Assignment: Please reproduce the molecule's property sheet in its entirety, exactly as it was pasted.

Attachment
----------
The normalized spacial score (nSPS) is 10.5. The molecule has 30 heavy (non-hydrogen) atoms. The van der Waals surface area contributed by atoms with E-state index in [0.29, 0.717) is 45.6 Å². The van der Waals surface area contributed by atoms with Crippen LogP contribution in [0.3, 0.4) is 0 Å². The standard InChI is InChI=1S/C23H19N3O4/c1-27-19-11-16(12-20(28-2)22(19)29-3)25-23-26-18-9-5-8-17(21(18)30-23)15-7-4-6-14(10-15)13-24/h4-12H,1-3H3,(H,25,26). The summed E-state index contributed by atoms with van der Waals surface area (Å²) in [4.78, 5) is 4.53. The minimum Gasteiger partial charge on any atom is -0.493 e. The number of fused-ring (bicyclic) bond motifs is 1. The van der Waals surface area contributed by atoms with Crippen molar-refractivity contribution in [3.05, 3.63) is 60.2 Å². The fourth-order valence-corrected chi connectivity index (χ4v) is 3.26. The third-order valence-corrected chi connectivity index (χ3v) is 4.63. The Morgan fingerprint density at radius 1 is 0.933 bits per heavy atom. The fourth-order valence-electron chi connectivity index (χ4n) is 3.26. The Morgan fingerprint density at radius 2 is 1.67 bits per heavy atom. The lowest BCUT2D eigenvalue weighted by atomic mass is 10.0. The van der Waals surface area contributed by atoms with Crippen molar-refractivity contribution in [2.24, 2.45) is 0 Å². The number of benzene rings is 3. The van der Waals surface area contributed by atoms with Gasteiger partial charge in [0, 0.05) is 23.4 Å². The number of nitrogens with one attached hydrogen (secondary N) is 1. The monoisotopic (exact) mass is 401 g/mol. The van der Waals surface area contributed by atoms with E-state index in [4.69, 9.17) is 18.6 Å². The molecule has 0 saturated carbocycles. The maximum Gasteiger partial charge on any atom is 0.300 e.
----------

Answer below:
The normalized spacial score (nSPS) is 10.5. The molecule has 30 heavy (non-hydrogen) atoms. The van der Waals surface area contributed by atoms with E-state index in [0.29, 0.717) is 45.6 Å². The van der Waals surface area contributed by atoms with Crippen LogP contribution in [0.3, 0.4) is 0 Å². The standard InChI is InChI=1S/C23H19N3O4/c1-27-19-11-16(12-20(28-2)22(19)29-3)25-23-26-18-9-5-8-17(21(18)30-23)15-7-4-6-14(10-15)13-24/h4-12H,1-3H3,(H,25,26). The summed E-state index contributed by atoms with van der Waals surface area (Å²) in [4.78, 5) is 4.53. The minimum Gasteiger partial charge on any atom is -0.493 e. The number of fused-ring (bicyclic) bond motifs is 1. The van der Waals surface area contributed by atoms with Crippen molar-refractivity contribution in [3.05, 3.63) is 60.2 Å². The fourth-order valence-corrected chi connectivity index (χ4v) is 3.26. The third-order valence-corrected chi connectivity index (χ3v) is 4.63. The Morgan fingerprint density at radius 1 is 0.933 bits per heavy atom. The fourth-order valence-electron chi connectivity index (χ4n) is 3.26. The Morgan fingerprint density at radius 2 is 1.67 bits per heavy atom. The lowest BCUT2D eigenvalue weighted by atomic mass is 10.0. The van der Waals surface area contributed by atoms with Crippen molar-refractivity contribution in [2.24, 2.45) is 0 Å². The number of benzene rings is 3. The van der Waals surface area contributed by atoms with Gasteiger partial charge in [0, 0.05) is 23.4 Å². The number of nitrogens with one attached hydrogen (secondary N) is 1. The monoisotopic (exact) mass is 401 g/mol. The van der Waals surface area contributed by atoms with E-state index in [4.69, 9.17) is 18.6 Å². The molecule has 0 saturated carbocycles. The maximum Gasteiger partial charge on any atom is 0.300 e.